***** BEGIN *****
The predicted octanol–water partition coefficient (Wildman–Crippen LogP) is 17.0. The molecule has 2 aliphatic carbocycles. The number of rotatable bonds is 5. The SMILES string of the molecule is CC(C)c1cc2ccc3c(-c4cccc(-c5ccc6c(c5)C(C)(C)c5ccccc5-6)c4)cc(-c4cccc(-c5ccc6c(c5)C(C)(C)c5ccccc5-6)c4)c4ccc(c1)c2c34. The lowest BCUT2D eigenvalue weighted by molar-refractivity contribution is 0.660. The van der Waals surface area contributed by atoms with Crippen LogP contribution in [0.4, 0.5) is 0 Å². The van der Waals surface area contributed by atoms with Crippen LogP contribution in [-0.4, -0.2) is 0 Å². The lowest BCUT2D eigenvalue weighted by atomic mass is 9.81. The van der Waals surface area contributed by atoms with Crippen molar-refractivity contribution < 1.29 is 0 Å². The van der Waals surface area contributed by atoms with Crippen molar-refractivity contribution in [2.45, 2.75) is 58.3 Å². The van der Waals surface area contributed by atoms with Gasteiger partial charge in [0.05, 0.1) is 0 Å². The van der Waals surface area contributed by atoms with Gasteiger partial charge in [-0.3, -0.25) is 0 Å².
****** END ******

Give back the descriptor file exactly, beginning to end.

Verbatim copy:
The predicted octanol–water partition coefficient (Wildman–Crippen LogP) is 17.0. The molecule has 2 aliphatic carbocycles. The number of rotatable bonds is 5. The SMILES string of the molecule is CC(C)c1cc2ccc3c(-c4cccc(-c5ccc6c(c5)C(C)(C)c5ccccc5-6)c4)cc(-c4cccc(-c5ccc6c(c5)C(C)(C)c5ccccc5-6)c4)c4ccc(c1)c2c34. The lowest BCUT2D eigenvalue weighted by molar-refractivity contribution is 0.660. The van der Waals surface area contributed by atoms with Crippen LogP contribution in [0.4, 0.5) is 0 Å². The van der Waals surface area contributed by atoms with Crippen LogP contribution in [-0.4, -0.2) is 0 Å². The lowest BCUT2D eigenvalue weighted by atomic mass is 9.81. The van der Waals surface area contributed by atoms with Crippen molar-refractivity contribution < 1.29 is 0 Å². The van der Waals surface area contributed by atoms with Crippen molar-refractivity contribution in [2.45, 2.75) is 58.3 Å². The van der Waals surface area contributed by atoms with Gasteiger partial charge in [0.05, 0.1) is 0 Å². The van der Waals surface area contributed by atoms with Gasteiger partial charge in [-0.3, -0.25) is 0 Å².